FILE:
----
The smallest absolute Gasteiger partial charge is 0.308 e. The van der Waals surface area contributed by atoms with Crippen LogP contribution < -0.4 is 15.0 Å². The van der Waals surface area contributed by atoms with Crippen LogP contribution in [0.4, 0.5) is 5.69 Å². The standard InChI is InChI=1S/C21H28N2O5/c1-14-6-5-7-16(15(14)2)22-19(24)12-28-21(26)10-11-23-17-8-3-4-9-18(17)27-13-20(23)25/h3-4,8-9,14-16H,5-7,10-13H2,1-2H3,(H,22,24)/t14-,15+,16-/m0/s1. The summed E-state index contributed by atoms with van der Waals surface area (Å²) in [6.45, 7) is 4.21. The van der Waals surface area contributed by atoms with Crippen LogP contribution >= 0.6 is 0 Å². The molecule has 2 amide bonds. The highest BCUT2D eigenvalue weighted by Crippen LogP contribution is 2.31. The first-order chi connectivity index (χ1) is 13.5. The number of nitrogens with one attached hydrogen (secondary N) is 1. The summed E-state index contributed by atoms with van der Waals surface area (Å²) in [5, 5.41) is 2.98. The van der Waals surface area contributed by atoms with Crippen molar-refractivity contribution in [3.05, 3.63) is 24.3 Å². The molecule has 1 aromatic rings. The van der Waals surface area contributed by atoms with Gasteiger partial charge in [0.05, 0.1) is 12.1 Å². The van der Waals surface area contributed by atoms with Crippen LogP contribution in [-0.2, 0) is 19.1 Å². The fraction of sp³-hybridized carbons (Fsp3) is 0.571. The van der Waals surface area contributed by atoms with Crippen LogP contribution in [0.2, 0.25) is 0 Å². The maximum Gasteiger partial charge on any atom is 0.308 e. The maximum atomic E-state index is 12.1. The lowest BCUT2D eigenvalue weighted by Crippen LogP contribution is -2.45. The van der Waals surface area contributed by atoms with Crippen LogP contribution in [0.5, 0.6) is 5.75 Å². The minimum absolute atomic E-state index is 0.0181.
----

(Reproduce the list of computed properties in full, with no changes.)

The smallest absolute Gasteiger partial charge is 0.308 e. The van der Waals surface area contributed by atoms with Crippen LogP contribution < -0.4 is 15.0 Å². The van der Waals surface area contributed by atoms with Crippen LogP contribution in [0.4, 0.5) is 5.69 Å². The standard InChI is InChI=1S/C21H28N2O5/c1-14-6-5-7-16(15(14)2)22-19(24)12-28-21(26)10-11-23-17-8-3-4-9-18(17)27-13-20(23)25/h3-4,8-9,14-16H,5-7,10-13H2,1-2H3,(H,22,24)/t14-,15+,16-/m0/s1. The summed E-state index contributed by atoms with van der Waals surface area (Å²) in [6.45, 7) is 4.21. The van der Waals surface area contributed by atoms with Crippen LogP contribution >= 0.6 is 0 Å². The molecule has 2 amide bonds. The highest BCUT2D eigenvalue weighted by Crippen LogP contribution is 2.31. The first-order chi connectivity index (χ1) is 13.5. The number of nitrogens with one attached hydrogen (secondary N) is 1. The summed E-state index contributed by atoms with van der Waals surface area (Å²) in [5, 5.41) is 2.98. The van der Waals surface area contributed by atoms with Crippen molar-refractivity contribution in [3.05, 3.63) is 24.3 Å². The molecule has 1 aromatic rings. The van der Waals surface area contributed by atoms with Gasteiger partial charge in [0.05, 0.1) is 12.1 Å². The van der Waals surface area contributed by atoms with Crippen LogP contribution in [-0.2, 0) is 19.1 Å². The fraction of sp³-hybridized carbons (Fsp3) is 0.571. The van der Waals surface area contributed by atoms with Crippen LogP contribution in [0.2, 0.25) is 0 Å². The maximum Gasteiger partial charge on any atom is 0.308 e. The maximum atomic E-state index is 12.1. The lowest BCUT2D eigenvalue weighted by Crippen LogP contribution is -2.45. The van der Waals surface area contributed by atoms with Crippen LogP contribution in [0.5, 0.6) is 5.75 Å². The minimum absolute atomic E-state index is 0.0181.